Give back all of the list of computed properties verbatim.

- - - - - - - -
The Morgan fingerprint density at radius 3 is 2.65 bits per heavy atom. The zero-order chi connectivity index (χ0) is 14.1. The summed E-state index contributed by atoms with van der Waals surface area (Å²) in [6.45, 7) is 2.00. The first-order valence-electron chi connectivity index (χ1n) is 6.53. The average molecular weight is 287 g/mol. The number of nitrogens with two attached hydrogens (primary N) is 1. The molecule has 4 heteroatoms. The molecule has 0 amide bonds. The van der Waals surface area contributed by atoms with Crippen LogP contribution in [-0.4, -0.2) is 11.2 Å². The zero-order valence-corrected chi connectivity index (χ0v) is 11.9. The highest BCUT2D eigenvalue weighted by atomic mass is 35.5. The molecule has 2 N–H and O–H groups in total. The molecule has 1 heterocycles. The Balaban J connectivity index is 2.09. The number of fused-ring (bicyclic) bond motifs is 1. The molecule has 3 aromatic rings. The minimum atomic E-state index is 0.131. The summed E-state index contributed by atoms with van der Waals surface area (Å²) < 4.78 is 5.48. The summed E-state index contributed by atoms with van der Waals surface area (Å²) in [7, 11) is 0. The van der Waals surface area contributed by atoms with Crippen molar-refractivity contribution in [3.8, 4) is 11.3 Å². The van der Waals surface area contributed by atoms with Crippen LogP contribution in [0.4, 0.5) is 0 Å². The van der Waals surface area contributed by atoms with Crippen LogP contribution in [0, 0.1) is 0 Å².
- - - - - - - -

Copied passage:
The Morgan fingerprint density at radius 3 is 2.65 bits per heavy atom. The zero-order chi connectivity index (χ0) is 14.1. The summed E-state index contributed by atoms with van der Waals surface area (Å²) in [6.45, 7) is 2.00. The first-order valence-electron chi connectivity index (χ1n) is 6.53. The average molecular weight is 287 g/mol. The number of nitrogens with two attached hydrogens (primary N) is 1. The molecule has 4 heteroatoms. The molecule has 0 amide bonds. The van der Waals surface area contributed by atoms with Crippen LogP contribution in [-0.4, -0.2) is 11.2 Å². The zero-order valence-corrected chi connectivity index (χ0v) is 11.9. The highest BCUT2D eigenvalue weighted by atomic mass is 35.5. The molecule has 2 N–H and O–H groups in total. The molecule has 1 heterocycles. The Balaban J connectivity index is 2.09. The number of fused-ring (bicyclic) bond motifs is 1. The molecule has 3 aromatic rings. The minimum atomic E-state index is 0.131. The summed E-state index contributed by atoms with van der Waals surface area (Å²) < 4.78 is 5.48. The summed E-state index contributed by atoms with van der Waals surface area (Å²) in [7, 11) is 0. The van der Waals surface area contributed by atoms with Crippen molar-refractivity contribution in [3.8, 4) is 11.3 Å². The van der Waals surface area contributed by atoms with Crippen LogP contribution in [0.4, 0.5) is 0 Å². The van der Waals surface area contributed by atoms with Crippen LogP contribution in [0, 0.1) is 0 Å².